Icy Hot Heat Therapy Patch Recall Elicits FDA Warning Letter

The maker of < "http://www.yourlawyer.com/practice_areas/defective_medical_devices">Icy Hot Heat Therapy patches has been issued a warning letter from the Food & Drug Administration (FDA) for failing to notify the agency of labeling cautions added to the product after the company received more than 168 injury complaints. Chattem, Inc. recalled Icy Hot Heat Therapy products earlier this year after some consumers suffered burns after using the products.

The FDA warning letter stemmed from an inspection of the company’s Chattanooga, Tennessee plant conducted from Feb. 5 through Feb 8. The Icy Hot Heat Therapy products were recalled on Feb. 8.  The FDA said Chattem has 15 days to notify the agency about steps it was taking to correct problems cited in the warning letter.

Icy Hot Heat Therapy products are air-activated self-heating disposable devices designed to relieve muscle and joint pain. Chattem recalled the products after it had received some consumer reports of first, second and third degree burns as well as skin irritation related to their use.  Involved in the Icy Hot recall were:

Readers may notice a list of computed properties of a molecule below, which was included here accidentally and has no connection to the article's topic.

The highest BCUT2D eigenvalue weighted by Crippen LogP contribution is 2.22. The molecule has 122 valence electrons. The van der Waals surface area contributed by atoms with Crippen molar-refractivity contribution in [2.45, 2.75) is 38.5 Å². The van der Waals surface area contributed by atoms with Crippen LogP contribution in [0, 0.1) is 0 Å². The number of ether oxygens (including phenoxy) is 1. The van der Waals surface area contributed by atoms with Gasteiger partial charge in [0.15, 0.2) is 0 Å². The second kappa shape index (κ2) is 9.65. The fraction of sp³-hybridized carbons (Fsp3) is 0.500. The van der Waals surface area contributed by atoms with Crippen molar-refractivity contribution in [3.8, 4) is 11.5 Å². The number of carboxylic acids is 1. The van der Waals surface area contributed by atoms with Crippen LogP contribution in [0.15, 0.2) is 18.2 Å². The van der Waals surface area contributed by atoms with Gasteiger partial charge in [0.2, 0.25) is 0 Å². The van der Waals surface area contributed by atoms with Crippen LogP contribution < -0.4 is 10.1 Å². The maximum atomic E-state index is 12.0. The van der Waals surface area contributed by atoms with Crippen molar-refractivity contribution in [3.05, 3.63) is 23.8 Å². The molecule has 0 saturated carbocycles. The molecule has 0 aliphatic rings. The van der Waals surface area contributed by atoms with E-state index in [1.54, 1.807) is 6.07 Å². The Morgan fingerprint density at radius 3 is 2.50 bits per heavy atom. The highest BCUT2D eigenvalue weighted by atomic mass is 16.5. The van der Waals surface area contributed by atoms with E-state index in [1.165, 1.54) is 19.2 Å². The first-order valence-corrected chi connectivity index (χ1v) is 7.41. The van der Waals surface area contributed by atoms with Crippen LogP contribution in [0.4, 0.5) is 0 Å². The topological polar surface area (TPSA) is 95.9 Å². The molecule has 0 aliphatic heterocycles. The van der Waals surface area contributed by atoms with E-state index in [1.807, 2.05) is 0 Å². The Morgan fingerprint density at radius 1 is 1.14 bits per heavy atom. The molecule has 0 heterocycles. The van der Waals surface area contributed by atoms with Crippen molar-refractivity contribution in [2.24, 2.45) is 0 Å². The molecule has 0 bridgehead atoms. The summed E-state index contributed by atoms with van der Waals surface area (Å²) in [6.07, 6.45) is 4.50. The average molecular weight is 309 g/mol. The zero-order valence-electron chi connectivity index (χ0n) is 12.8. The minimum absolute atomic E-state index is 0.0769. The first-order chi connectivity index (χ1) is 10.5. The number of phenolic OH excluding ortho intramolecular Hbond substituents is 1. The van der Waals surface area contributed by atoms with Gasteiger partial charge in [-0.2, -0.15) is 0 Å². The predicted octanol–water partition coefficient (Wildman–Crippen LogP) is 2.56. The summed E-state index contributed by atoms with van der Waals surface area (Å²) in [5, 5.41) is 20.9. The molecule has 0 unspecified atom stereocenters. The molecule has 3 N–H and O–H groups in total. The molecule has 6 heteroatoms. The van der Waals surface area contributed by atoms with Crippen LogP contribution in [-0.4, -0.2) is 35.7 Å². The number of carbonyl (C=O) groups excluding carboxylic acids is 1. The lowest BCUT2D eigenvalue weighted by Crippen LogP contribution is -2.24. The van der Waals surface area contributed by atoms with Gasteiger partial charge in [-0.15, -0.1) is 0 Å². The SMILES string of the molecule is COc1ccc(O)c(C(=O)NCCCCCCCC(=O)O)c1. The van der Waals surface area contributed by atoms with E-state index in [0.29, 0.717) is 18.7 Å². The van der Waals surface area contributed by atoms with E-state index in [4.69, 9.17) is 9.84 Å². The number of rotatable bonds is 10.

• Icy Hot Heat Therapy Air Activated Heat- Back
  • Icy Hot Heat Therapy Air Activated Heat- Arm, Neck, and Leg
  • Icy Hot Heat Therapy Air Activated Heat- Arm, Neck, and Leg single consumer use samples included on a limited promotional basis in cartons of 3 oz. Aspercreme Pain Relieving Creme.

Chattem said that in September it had added more information on the product’s label about how to use them, and it expanded the warnings to help prevent consumers from misusing Icy Hot Heat Therapy. However, according to the FDA warning letter dated June 6, Chattem did not inform the agency of those label changes in a timely manner. The company also did not report some complaints to the agency within the time period required by law.

The FDA warning letter also faulted the Icy Hot Heat Therapy products’ label for a number of inadequacies.  For example, the FDA said the label did not properly explain its warnings or caution that certain users such as children should not use the patches. The label also said the patches could be used for  “up to 8 hours”, which the FDA said “raises significant clinical concerns as this duration exceeds the established time at which a 2nd degree burn has been shown to occur on human skin at the target temperature of the patch.”

This entry was posted in Defective Medical Devices, Legal News. Bookmark the permalink.

© 2005-2016 Parker Waichman LLP ®. All Rights Reserved.